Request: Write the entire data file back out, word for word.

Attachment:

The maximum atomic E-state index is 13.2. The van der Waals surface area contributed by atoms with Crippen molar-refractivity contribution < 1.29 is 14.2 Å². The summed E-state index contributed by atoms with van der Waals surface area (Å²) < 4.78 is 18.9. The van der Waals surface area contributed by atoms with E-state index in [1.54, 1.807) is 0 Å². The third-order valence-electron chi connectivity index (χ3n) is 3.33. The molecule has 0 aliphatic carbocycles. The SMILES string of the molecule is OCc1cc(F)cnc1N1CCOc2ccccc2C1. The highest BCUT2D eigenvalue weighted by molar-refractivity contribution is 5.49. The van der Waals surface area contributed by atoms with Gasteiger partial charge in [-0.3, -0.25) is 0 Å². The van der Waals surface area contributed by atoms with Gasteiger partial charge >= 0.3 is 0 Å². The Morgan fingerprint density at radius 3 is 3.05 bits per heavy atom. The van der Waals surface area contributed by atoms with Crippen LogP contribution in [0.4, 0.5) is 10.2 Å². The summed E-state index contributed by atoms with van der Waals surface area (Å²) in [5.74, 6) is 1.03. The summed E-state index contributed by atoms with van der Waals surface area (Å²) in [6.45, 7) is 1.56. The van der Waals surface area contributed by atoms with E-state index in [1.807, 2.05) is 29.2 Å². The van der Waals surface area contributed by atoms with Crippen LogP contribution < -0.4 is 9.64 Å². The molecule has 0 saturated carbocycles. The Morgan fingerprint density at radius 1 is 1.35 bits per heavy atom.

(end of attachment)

The maximum atomic E-state index is 13.2. The van der Waals surface area contributed by atoms with Crippen molar-refractivity contribution < 1.29 is 14.2 Å². The summed E-state index contributed by atoms with van der Waals surface area (Å²) < 4.78 is 18.9. The van der Waals surface area contributed by atoms with E-state index in [1.54, 1.807) is 0 Å². The third-order valence-electron chi connectivity index (χ3n) is 3.33. The molecule has 0 aliphatic carbocycles. The SMILES string of the molecule is OCc1cc(F)cnc1N1CCOc2ccccc2C1. The highest BCUT2D eigenvalue weighted by molar-refractivity contribution is 5.49. The van der Waals surface area contributed by atoms with Gasteiger partial charge in [-0.3, -0.25) is 0 Å². The van der Waals surface area contributed by atoms with Gasteiger partial charge >= 0.3 is 0 Å². The Morgan fingerprint density at radius 3 is 3.05 bits per heavy atom. The van der Waals surface area contributed by atoms with Crippen LogP contribution in [0.4, 0.5) is 10.2 Å². The summed E-state index contributed by atoms with van der Waals surface area (Å²) in [5.74, 6) is 1.03. The summed E-state index contributed by atoms with van der Waals surface area (Å²) in [6.45, 7) is 1.56. The van der Waals surface area contributed by atoms with E-state index in [1.807, 2.05) is 29.2 Å². The van der Waals surface area contributed by atoms with Crippen LogP contribution < -0.4 is 9.64 Å². The molecule has 0 saturated carbocycles. The Morgan fingerprint density at radius 1 is 1.35 bits per heavy atom.